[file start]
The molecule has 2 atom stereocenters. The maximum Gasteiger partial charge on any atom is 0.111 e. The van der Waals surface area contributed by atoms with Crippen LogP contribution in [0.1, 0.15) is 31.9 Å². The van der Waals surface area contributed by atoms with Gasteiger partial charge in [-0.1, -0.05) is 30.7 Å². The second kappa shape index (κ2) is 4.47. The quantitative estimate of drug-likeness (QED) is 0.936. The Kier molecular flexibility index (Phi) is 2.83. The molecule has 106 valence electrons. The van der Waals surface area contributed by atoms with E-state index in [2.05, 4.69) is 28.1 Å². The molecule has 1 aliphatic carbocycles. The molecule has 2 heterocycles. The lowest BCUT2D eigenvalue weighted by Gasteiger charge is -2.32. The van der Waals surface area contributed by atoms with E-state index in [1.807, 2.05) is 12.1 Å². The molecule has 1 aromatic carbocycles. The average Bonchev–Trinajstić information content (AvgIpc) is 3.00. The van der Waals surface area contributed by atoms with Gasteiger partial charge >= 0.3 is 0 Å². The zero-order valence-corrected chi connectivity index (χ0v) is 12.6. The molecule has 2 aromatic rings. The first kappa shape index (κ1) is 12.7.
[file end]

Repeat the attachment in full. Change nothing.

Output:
The molecule has 2 atom stereocenters. The maximum Gasteiger partial charge on any atom is 0.111 e. The van der Waals surface area contributed by atoms with Crippen LogP contribution in [0.1, 0.15) is 31.9 Å². The van der Waals surface area contributed by atoms with Gasteiger partial charge in [-0.1, -0.05) is 30.7 Å². The second kappa shape index (κ2) is 4.47. The quantitative estimate of drug-likeness (QED) is 0.936. The Kier molecular flexibility index (Phi) is 2.83. The molecule has 106 valence electrons. The van der Waals surface area contributed by atoms with E-state index in [2.05, 4.69) is 28.1 Å². The molecule has 1 aliphatic carbocycles. The molecule has 2 heterocycles. The lowest BCUT2D eigenvalue weighted by Gasteiger charge is -2.32. The van der Waals surface area contributed by atoms with E-state index in [1.807, 2.05) is 12.1 Å². The molecule has 1 aromatic carbocycles. The average Bonchev–Trinajstić information content (AvgIpc) is 3.00. The van der Waals surface area contributed by atoms with Gasteiger partial charge >= 0.3 is 0 Å². The zero-order valence-corrected chi connectivity index (χ0v) is 12.6. The molecule has 2 aromatic rings. The first kappa shape index (κ1) is 12.7.